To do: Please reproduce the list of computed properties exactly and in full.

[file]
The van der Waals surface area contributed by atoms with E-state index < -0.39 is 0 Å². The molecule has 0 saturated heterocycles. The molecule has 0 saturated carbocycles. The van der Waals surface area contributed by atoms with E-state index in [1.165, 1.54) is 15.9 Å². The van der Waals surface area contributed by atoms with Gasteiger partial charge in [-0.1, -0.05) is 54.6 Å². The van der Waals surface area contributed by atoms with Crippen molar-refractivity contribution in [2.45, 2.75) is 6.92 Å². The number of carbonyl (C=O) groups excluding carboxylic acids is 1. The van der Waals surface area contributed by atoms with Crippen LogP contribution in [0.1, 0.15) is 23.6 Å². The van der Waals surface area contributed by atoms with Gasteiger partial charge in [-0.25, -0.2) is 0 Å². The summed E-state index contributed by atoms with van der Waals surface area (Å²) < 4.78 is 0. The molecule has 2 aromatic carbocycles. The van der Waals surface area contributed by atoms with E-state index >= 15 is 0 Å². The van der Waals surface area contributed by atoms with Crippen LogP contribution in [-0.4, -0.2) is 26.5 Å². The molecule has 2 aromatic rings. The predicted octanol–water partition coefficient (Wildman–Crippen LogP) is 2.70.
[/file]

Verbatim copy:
The van der Waals surface area contributed by atoms with E-state index < -0.39 is 0 Å². The molecule has 0 saturated heterocycles. The molecule has 0 saturated carbocycles. The van der Waals surface area contributed by atoms with E-state index in [1.165, 1.54) is 15.9 Å². The van der Waals surface area contributed by atoms with Gasteiger partial charge in [-0.1, -0.05) is 54.6 Å². The van der Waals surface area contributed by atoms with Crippen molar-refractivity contribution in [2.45, 2.75) is 6.92 Å². The number of carbonyl (C=O) groups excluding carboxylic acids is 1. The van der Waals surface area contributed by atoms with Crippen LogP contribution in [0.1, 0.15) is 23.6 Å². The van der Waals surface area contributed by atoms with Gasteiger partial charge in [-0.25, -0.2) is 0 Å². The summed E-state index contributed by atoms with van der Waals surface area (Å²) < 4.78 is 0. The molecule has 2 aromatic carbocycles. The van der Waals surface area contributed by atoms with E-state index >= 15 is 0 Å². The van der Waals surface area contributed by atoms with Crippen LogP contribution in [-0.4, -0.2) is 26.5 Å². The molecule has 2 aromatic rings. The predicted octanol–water partition coefficient (Wildman–Crippen LogP) is 2.70.